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7. Centers for Medicare & Medicaid Services. Tip Sheet: Medicaid Electronic Health Record Incentive Payments for Eligible Professionals; 2013. Accessed Dec 2020 at: https://www.cms.gov/Regulations-and-Guidance/Legislation/EHRIncentivePrograms/Downloads/MLN_MedicaidEHRProgram_TipSheet_EP.pdf
8. Centers for Medicare & Medicaid Services. “Annual Updates to eCQM Specifications.” Accessed March 2021 at: https://www.cms.gov/Regulations-and-Guidance/Legislation/EHRIncentivePrograms/eCQM_Library.html
9. The Office of the National Coordinator for Health Information Technology. “Medicare and Medicaid EHR Incentive Programs Meaningful Use Core Objectives that Address Privacy and Security.” Privacy and Security of Electronic Health Information. 2015;5:32-34. Access March 2021 at: https://www.healthit.gov/sites/default/files/pdf/privacy/privacy-and-security-guide-chapter-5.pdf
10. Centers for Medicare & Medicaid Services. “Annual Updates to eCQM Specifications.” Accessed March 2021 at: https://www.cms.gov/Regulations-and-Guidance/Legislation/EHRIncentivePrograms/eCQM_Library.html
11. Agency for Healthcare Research and Quality. “Practice Facilitation Handbook Module 17. Electronic Health Records and Meaningful Use.” Agency Health Res Qual, Rockville, MD; 2013. Accessed March 2021 at: https://www.ahrq.gov/ncepcr/tools/pf-handbook/mod17.html
12. Michigan Department of Health & Human Services. “Medicaid EHR Incentive Program: Eligible Professional’s Guide to the Michigan Medicaid EHR Incentive Program” (version 6.1); 2017. Accessed Jun 2021 at: https://michiganhealthit.org/wp-content/uploads/EP-Guide-3.2-2014.pdf
13. Centers for Medicare & Medicaid Services. Tip Sheet: Medicaid Electronic Health Record Incentive Payments for Eligible Professionals; 2013. Accessed Dec 2020 at: https://www.cms.gov/Regulations-and-Guidance/Legislation/EHRIncentivePrograms/Downloads/MLN_MedicaidEHRProgram_TipSheet_EP.pdf
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16. Jung HY, Unruh MA, Vest JR, et al. “Physician Participation in Meaningful Use and Quality of Care for Medicare Fee-for-Service Enrollees.” J Am Geriat Soc. 65(3):608-613. DOI: 10.1111/jgs.14704
17. Brooks K, Sarzynski E, Houdeshell-Putt L, et al. “Meaningful Use: Does Physician Participation Move the Needle on Quality Metrics? J Heal Qual. 2019;41(6):e70-e76. doi: 10.1097/JHQ.0000000000000210
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21. Brooks K, Sarzynski E, Houdeshell-Putt L, et al. “Meaningful Use: Does Physician Participation Move the Needle on Quality Metrics? J Heal Qual. 2019;41(6):e70-e76. doi: 10.1097/JHQ.0000000000000210
22. Overhage JM, McCallie D. “Physician Time Spent Using the Electronic Health Record during Outpatient Encounters.” Annals of Internal Medicine, 2020;172:169-174. doi: 10.7326/M18-3684
23. Davis MJ. “Using Technology to Combat Clinician Burnout.” J Health Manag. 2020;65 (4):265-272. DOI: 10.1097/JHM-D-20-00099
24. Heisey-Grove DM, Wall HK, Wright JS. “Electronic Clinical Quality Measure Reporting Challenges: Findings from the Medicare EHR Incentive Program’s Controlling High Blood Pressure Measure.” JAMIA. 2018;25(2):127-134. doi: 10.1093/jamia/ocx049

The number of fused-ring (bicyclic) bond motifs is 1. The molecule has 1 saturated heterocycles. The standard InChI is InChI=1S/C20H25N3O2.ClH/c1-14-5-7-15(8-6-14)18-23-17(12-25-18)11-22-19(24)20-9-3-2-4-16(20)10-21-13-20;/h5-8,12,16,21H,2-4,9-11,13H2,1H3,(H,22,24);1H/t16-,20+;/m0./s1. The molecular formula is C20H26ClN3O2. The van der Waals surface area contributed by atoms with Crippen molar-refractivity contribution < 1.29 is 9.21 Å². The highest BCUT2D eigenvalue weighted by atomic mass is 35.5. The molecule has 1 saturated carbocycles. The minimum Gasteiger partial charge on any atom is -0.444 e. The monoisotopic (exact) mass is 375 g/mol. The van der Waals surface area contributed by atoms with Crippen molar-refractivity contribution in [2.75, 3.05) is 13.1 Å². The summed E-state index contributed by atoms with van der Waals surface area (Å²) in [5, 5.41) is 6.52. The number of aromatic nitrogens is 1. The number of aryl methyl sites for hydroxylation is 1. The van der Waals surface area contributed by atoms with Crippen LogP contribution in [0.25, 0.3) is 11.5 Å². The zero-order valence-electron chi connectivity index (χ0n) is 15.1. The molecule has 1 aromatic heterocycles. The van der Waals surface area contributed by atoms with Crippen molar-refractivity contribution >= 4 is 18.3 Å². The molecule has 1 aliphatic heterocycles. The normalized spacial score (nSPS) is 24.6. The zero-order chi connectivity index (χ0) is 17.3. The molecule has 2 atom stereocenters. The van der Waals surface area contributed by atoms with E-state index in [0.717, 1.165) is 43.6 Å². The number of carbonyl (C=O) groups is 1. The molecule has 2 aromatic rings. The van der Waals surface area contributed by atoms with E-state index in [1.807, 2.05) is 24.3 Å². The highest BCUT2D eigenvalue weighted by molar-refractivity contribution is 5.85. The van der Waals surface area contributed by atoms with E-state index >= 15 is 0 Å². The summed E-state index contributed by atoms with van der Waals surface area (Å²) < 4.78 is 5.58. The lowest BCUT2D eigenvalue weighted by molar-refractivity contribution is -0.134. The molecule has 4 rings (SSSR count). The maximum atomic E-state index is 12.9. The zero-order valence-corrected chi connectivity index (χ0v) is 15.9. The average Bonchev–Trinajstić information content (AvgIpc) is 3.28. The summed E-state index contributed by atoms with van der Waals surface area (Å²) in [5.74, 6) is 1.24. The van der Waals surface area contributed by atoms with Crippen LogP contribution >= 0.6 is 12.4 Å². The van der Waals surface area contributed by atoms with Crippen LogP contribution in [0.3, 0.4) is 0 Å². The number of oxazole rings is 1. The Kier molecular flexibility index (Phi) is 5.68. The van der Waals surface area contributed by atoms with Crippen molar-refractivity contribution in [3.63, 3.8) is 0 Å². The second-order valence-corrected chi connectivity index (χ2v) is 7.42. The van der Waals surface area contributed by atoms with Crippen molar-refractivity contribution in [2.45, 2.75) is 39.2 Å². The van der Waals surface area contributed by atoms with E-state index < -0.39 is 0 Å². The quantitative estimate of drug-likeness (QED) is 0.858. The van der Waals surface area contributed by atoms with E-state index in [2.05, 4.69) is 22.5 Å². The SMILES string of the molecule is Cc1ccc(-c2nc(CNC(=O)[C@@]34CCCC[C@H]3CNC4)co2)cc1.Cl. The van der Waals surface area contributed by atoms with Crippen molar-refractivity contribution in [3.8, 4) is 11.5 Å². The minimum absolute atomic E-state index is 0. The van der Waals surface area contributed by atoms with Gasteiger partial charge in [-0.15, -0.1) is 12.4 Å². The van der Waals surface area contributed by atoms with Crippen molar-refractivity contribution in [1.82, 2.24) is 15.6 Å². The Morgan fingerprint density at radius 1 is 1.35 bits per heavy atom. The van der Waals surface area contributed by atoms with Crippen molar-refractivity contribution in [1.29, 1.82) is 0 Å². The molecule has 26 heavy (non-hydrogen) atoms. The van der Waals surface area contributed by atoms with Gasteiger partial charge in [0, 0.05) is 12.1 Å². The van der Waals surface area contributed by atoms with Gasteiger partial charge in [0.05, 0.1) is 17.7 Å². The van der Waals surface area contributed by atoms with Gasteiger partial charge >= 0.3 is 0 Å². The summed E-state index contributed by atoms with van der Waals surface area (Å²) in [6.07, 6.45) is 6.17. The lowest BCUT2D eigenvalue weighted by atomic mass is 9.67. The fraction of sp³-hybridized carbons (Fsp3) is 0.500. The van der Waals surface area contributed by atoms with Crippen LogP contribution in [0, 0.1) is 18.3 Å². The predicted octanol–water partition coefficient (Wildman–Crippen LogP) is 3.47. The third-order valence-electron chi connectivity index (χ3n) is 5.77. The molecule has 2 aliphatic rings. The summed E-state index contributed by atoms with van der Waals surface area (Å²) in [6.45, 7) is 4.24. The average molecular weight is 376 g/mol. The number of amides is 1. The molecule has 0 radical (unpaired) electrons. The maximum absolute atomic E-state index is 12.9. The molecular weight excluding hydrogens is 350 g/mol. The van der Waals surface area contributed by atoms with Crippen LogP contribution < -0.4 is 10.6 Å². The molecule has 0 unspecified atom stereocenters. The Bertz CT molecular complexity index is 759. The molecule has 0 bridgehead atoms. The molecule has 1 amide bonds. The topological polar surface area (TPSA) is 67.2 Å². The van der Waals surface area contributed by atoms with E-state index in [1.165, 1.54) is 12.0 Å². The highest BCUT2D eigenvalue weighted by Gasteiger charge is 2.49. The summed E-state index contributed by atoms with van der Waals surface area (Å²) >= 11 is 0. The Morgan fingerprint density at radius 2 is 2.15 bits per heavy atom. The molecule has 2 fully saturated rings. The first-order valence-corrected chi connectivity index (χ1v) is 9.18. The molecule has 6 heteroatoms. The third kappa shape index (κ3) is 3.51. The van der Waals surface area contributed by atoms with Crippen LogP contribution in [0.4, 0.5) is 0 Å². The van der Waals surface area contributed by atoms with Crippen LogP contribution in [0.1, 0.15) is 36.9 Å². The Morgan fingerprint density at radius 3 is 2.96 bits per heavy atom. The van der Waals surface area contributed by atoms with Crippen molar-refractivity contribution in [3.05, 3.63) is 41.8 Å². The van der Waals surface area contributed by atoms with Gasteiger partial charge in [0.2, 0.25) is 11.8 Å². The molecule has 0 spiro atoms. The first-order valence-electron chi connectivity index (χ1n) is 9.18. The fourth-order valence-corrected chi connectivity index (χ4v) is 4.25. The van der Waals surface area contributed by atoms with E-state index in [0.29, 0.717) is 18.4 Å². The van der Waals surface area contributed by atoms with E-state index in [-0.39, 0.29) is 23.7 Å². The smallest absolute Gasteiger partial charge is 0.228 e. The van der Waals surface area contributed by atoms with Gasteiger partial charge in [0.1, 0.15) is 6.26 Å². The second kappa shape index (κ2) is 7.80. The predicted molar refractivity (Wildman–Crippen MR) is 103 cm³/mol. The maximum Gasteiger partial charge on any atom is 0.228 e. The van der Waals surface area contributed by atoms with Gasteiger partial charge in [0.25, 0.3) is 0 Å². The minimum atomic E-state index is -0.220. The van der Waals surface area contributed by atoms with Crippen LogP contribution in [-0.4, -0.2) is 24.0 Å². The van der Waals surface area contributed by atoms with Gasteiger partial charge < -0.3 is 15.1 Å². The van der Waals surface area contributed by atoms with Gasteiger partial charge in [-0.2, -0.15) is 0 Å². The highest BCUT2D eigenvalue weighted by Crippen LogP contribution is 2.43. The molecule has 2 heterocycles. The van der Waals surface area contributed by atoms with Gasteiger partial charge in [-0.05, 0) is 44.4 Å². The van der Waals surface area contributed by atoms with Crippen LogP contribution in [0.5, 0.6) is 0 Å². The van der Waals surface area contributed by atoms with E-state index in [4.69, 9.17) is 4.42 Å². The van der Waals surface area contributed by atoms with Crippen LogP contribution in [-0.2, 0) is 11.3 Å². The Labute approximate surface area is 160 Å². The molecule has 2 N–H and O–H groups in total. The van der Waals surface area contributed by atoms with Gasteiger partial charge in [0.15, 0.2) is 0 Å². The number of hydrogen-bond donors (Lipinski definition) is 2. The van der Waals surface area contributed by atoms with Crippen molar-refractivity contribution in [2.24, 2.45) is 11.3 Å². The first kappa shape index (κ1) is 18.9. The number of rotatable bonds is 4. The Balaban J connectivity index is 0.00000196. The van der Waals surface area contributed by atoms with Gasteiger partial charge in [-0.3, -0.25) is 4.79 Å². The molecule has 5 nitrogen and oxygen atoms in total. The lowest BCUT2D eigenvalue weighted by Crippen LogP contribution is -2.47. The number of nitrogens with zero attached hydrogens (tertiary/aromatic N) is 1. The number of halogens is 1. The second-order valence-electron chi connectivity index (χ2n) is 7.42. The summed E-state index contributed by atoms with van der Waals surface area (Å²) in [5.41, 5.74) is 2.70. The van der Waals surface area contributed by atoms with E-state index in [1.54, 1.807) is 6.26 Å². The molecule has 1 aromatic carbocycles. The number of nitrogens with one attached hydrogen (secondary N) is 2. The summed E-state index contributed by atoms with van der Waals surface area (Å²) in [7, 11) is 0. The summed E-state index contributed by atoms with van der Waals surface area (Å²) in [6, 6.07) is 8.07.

25. Melnick ER, Dyrbye LN, Sinsky CA, et al. “The Association between Perceived Electronic Health Record Usability and Professional Burnout among US Physicians.” Mayo Clin Proc. 2019; pii:S0025-6196(19)30836-5. DOI: https://doi.org/10.1016/j.mayocp.2019.09.024
26. Bradley CJ, Given CW, Roberts C. “Health Care Disparities and Cervical Cancer.” Am J Public Health, 94:2098-2103.
27. Choi SK, Adams S A, Eberth JM, et al. “Medicaid Coverage Expansion and Implications for Cancer Disparities”. Am J Pub Heal. 2015;105:5706-5712. doi: 10.2105/AJPH.2015.302876
28. Adler-Milstein J. “Electronic Health Record Time Among Outpatient Physicians: Reflections on the Who, What and Why.” Ann of Intern Med. 2020;172:212-213. doi: 10.7326/M19-3921
29. Overhage JM, McCallie D. “Physician Time Spent Using the Electronic Health Record during Outpatient Encounters.” Annals of Internal Medicine, 2020;172:169-174. doi: 10.7326/M18-3684
30. Heisey-Grove DM, Wall HK, Wright JS. “Electronic Clinical Quality Measure Reporting Challenges: Findings from the Medicare EHR Incentive Program’s Controlling High Blood Pressure Measure.” JAMIA. 2018;25(2):127-134. doi: 10.1093/jamia/ocx049
31. American Medical Association. “Improving Care: Priorities to Improve Electronic Health Record Use. Executive Summary”; 2014. Accessed March 2021 at: ama-assn.org/sites/ama-assn.org/files/corp/media-browser/member/about-ama/ehr-priorities.pdf
32. Emani S, Ting DY, Healey M, et al. “Physician Beliefs about the Meaningful Use of the Electronic Health Record: A Follow-Up Study.” Applied clinical Informatics. 20178(4), 1044–1053. https://doi.org/10.4338/ACI-2017-05-RA-0079
33. Colligan L, Sinsky C, Goeders L, et al. “Sources of Physician Satisfaction and Dissatisfaction and Review of Administrative Tasks in Ambulatory Practice: A Qualitative Analysis of Physician and Staff Interviews.” 2020. Accessed March 2021 at: ama-assn.org/go/psps
34. The Office of the National Coordinator for Health Information Technology. “Medicare and Medicaid EHR Incentive Programs Meaningful Use Core Objectives that Address Privacy and Security.” Privacy and Security of Electronic Health Information. 2015;5:32-34. Access March 2021 at: https://www.healthit.gov/sites/default/files/pdf/privacy/privacy-and-security-guide-chapter-5.pdf
35. Centers for Medicare and Medicaid Services. “Policies and Technology for Interoperability and Burden Reduction.” 2021. Accessed May 2021: https://www.cms.gov/Regulations-and-Guidance/Guidance/Interoperability/index#CMS-Interoperability-and-Patient-Access-Final-Rule